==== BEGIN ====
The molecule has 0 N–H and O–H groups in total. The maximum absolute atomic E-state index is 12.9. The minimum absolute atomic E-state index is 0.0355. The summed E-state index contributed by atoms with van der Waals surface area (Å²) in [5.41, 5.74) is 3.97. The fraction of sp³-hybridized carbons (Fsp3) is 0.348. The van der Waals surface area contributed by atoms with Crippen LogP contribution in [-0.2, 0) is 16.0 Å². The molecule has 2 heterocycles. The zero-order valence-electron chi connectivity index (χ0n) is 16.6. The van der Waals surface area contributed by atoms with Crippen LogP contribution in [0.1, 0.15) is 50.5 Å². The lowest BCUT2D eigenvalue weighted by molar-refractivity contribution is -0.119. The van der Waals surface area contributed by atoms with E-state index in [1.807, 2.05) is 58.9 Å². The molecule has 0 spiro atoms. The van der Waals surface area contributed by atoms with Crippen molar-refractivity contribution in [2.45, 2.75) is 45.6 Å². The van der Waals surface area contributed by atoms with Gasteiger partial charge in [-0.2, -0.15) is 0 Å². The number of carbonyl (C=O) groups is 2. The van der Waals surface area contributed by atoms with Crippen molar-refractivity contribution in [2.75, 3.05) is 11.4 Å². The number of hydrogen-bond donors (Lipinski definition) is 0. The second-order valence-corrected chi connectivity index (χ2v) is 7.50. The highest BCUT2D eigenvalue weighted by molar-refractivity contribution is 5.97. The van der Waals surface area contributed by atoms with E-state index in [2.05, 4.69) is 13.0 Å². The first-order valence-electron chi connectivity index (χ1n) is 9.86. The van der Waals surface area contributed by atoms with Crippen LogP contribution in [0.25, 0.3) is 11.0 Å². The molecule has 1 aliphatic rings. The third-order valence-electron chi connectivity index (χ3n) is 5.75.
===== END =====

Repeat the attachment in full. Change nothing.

The molecule has 0 N–H and O–H groups in total. The maximum absolute atomic E-state index is 12.9. The minimum absolute atomic E-state index is 0.0355. The summed E-state index contributed by atoms with van der Waals surface area (Å²) in [5.41, 5.74) is 3.97. The fraction of sp³-hybridized carbons (Fsp3) is 0.348. The van der Waals surface area contributed by atoms with Crippen LogP contribution in [-0.2, 0) is 16.0 Å². The molecule has 2 heterocycles. The zero-order valence-electron chi connectivity index (χ0n) is 16.6. The van der Waals surface area contributed by atoms with Crippen LogP contribution in [0.1, 0.15) is 50.5 Å². The lowest BCUT2D eigenvalue weighted by molar-refractivity contribution is -0.119. The van der Waals surface area contributed by atoms with E-state index in [1.807, 2.05) is 58.9 Å². The molecule has 0 spiro atoms. The van der Waals surface area contributed by atoms with Crippen molar-refractivity contribution in [2.45, 2.75) is 45.6 Å². The van der Waals surface area contributed by atoms with Gasteiger partial charge in [-0.2, -0.15) is 0 Å². The number of carbonyl (C=O) groups is 2. The van der Waals surface area contributed by atoms with Crippen molar-refractivity contribution in [2.75, 3.05) is 11.4 Å². The number of hydrogen-bond donors (Lipinski definition) is 0. The second-order valence-corrected chi connectivity index (χ2v) is 7.50. The highest BCUT2D eigenvalue weighted by molar-refractivity contribution is 5.97. The van der Waals surface area contributed by atoms with E-state index in [2.05, 4.69) is 13.0 Å². The first-order valence-electron chi connectivity index (χ1n) is 9.86. The van der Waals surface area contributed by atoms with Crippen LogP contribution in [0.25, 0.3) is 11.0 Å². The molecule has 1 aliphatic rings. The third-order valence-electron chi connectivity index (χ3n) is 5.75.